Modern architecture is touted for energy efficiency
There might be a reason why modern houses seem to look futuristic to many of us, even though the majority of them are over 60 years old. In a recent article about modernist architecture that appeared in the Winston-Salem journal, the author brought up the important fact that flat roofs and an efficient use of space that typically characterizes such homes also happens to make them very environmentally friendly.
Whereas a traditional house typically has an uninsulated attic and excess space that has to be lit, heated and cooled, a modernist structure doesn't have these issues, making utilities far less of an expense. Providing that the right materials are used, these homes can be very environmentally friendly. The design of such a house, for example, typically lends itself to the installation of solar panels very well, giving home owners the option to take advantage of renewable sources of energy if they would like.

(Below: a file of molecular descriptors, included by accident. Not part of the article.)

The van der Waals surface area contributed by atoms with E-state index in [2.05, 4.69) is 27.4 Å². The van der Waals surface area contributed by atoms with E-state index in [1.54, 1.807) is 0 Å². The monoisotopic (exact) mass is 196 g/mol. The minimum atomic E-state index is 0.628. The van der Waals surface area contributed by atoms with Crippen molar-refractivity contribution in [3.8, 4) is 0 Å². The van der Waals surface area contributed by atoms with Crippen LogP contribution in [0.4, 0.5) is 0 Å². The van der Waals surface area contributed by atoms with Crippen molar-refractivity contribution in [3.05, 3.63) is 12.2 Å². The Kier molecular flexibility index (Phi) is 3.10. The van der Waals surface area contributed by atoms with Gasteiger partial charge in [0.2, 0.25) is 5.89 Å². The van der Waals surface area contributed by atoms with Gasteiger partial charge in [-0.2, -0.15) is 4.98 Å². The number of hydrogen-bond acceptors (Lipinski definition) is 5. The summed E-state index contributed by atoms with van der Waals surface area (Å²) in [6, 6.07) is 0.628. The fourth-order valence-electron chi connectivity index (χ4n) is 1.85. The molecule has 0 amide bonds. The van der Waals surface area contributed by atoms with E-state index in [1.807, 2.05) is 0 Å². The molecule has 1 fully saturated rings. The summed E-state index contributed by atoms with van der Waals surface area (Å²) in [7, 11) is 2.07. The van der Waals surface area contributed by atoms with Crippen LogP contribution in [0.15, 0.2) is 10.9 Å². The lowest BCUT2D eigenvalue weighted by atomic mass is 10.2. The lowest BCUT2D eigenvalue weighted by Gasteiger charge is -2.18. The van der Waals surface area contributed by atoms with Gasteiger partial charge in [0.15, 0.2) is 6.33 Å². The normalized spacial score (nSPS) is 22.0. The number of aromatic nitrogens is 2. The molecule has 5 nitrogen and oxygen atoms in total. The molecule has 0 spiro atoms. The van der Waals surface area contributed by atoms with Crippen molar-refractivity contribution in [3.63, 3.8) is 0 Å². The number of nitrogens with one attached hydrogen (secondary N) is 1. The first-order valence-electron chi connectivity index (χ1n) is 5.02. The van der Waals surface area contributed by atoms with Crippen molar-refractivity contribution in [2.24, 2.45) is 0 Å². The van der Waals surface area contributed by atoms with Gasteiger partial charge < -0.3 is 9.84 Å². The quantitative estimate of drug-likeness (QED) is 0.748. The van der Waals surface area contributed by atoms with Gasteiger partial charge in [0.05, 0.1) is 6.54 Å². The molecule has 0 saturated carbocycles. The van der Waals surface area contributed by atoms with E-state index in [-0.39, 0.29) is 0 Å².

The appeal of this sort of structure that led Adam Sebastian, who was interviewed by the source, to design, build and move into a home like this.
"In the traditional home we lived in before our gas bills would run $400 a month in the winter and $300 for electricity in the summer. The highest electric bill we paid here was $110 one February when we had a lot of snow," said Sebastian, noting the significant advantages of living in a space like this.
Of course, living in a modern house isn't the only way to experience lower utility bills. Installing energy efficient window treatments from Hunter Douglas can help to keep your house toasty and warm in those Milwaukee winters. Stop by Bazaar Home Decorating to find out more.